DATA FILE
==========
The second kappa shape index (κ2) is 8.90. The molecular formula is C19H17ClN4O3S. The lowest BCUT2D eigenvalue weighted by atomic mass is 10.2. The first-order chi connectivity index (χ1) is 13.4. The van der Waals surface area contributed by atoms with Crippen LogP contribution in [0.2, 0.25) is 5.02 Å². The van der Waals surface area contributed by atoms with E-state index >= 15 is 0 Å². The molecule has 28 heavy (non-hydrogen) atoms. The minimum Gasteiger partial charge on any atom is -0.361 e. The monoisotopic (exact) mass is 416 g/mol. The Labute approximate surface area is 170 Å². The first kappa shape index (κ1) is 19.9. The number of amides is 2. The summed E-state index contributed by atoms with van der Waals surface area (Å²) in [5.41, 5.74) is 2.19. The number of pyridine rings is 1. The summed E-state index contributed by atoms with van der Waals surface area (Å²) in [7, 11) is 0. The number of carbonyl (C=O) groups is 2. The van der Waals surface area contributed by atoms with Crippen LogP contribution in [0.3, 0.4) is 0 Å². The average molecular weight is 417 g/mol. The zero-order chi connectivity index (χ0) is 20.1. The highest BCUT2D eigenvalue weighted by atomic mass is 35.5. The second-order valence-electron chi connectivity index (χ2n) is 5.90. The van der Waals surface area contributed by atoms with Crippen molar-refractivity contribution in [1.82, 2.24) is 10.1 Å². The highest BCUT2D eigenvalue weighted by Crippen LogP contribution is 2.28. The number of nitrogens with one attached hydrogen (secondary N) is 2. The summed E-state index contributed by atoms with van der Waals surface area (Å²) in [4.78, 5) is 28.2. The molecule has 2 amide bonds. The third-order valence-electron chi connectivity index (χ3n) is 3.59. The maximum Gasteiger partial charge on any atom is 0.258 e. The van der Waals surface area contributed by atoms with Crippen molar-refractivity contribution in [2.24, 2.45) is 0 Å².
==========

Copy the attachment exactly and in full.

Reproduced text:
The second kappa shape index (κ2) is 8.90. The molecular formula is C19H17ClN4O3S. The lowest BCUT2D eigenvalue weighted by atomic mass is 10.2. The first-order chi connectivity index (χ1) is 13.4. The van der Waals surface area contributed by atoms with Crippen LogP contribution in [0.2, 0.25) is 5.02 Å². The van der Waals surface area contributed by atoms with E-state index >= 15 is 0 Å². The molecule has 28 heavy (non-hydrogen) atoms. The minimum Gasteiger partial charge on any atom is -0.361 e. The monoisotopic (exact) mass is 416 g/mol. The Labute approximate surface area is 170 Å². The first kappa shape index (κ1) is 19.9. The number of amides is 2. The summed E-state index contributed by atoms with van der Waals surface area (Å²) in [5.41, 5.74) is 2.19. The number of pyridine rings is 1. The summed E-state index contributed by atoms with van der Waals surface area (Å²) in [7, 11) is 0. The number of carbonyl (C=O) groups is 2. The van der Waals surface area contributed by atoms with Crippen LogP contribution in [0.3, 0.4) is 0 Å². The average molecular weight is 417 g/mol. The zero-order chi connectivity index (χ0) is 20.1. The highest BCUT2D eigenvalue weighted by atomic mass is 35.5. The second-order valence-electron chi connectivity index (χ2n) is 5.90. The van der Waals surface area contributed by atoms with Crippen molar-refractivity contribution in [1.82, 2.24) is 10.1 Å². The highest BCUT2D eigenvalue weighted by Crippen LogP contribution is 2.28. The number of nitrogens with one attached hydrogen (secondary N) is 2. The summed E-state index contributed by atoms with van der Waals surface area (Å²) in [4.78, 5) is 28.2. The molecule has 2 amide bonds. The third-order valence-electron chi connectivity index (χ3n) is 3.59. The maximum Gasteiger partial charge on any atom is 0.258 e. The van der Waals surface area contributed by atoms with Crippen molar-refractivity contribution in [2.24, 2.45) is 0 Å².